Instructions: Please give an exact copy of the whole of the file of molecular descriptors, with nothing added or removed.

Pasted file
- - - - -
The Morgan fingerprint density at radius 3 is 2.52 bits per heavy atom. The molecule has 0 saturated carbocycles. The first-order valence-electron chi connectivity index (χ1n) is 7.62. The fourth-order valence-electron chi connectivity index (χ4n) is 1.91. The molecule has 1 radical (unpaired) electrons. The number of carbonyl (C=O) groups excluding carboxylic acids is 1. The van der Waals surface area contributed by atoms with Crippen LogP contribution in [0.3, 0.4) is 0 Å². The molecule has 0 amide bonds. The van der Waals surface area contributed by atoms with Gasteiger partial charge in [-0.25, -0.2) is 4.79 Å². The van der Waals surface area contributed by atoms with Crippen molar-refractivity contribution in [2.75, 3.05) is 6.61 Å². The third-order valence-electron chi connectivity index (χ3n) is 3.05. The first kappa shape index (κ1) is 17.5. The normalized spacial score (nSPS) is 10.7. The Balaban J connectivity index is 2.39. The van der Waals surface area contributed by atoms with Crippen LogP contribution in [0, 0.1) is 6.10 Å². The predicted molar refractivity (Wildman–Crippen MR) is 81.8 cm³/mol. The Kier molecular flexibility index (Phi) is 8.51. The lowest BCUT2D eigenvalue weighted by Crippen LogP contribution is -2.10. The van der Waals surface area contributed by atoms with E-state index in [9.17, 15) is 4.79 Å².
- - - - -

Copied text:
The Morgan fingerprint density at radius 3 is 2.52 bits per heavy atom. The molecule has 0 saturated carbocycles. The first-order valence-electron chi connectivity index (χ1n) is 7.62. The fourth-order valence-electron chi connectivity index (χ4n) is 1.91. The molecule has 1 radical (unpaired) electrons. The number of carbonyl (C=O) groups excluding carboxylic acids is 1. The van der Waals surface area contributed by atoms with Crippen LogP contribution in [0.3, 0.4) is 0 Å². The molecule has 0 amide bonds. The van der Waals surface area contributed by atoms with Gasteiger partial charge in [-0.25, -0.2) is 4.79 Å². The van der Waals surface area contributed by atoms with Crippen molar-refractivity contribution in [2.75, 3.05) is 6.61 Å². The third-order valence-electron chi connectivity index (χ3n) is 3.05. The first kappa shape index (κ1) is 17.5. The normalized spacial score (nSPS) is 10.7. The Balaban J connectivity index is 2.39. The van der Waals surface area contributed by atoms with Crippen LogP contribution in [0, 0.1) is 6.10 Å². The predicted molar refractivity (Wildman–Crippen MR) is 81.8 cm³/mol. The Kier molecular flexibility index (Phi) is 8.51. The lowest BCUT2D eigenvalue weighted by Crippen LogP contribution is -2.10. The van der Waals surface area contributed by atoms with E-state index in [9.17, 15) is 4.79 Å².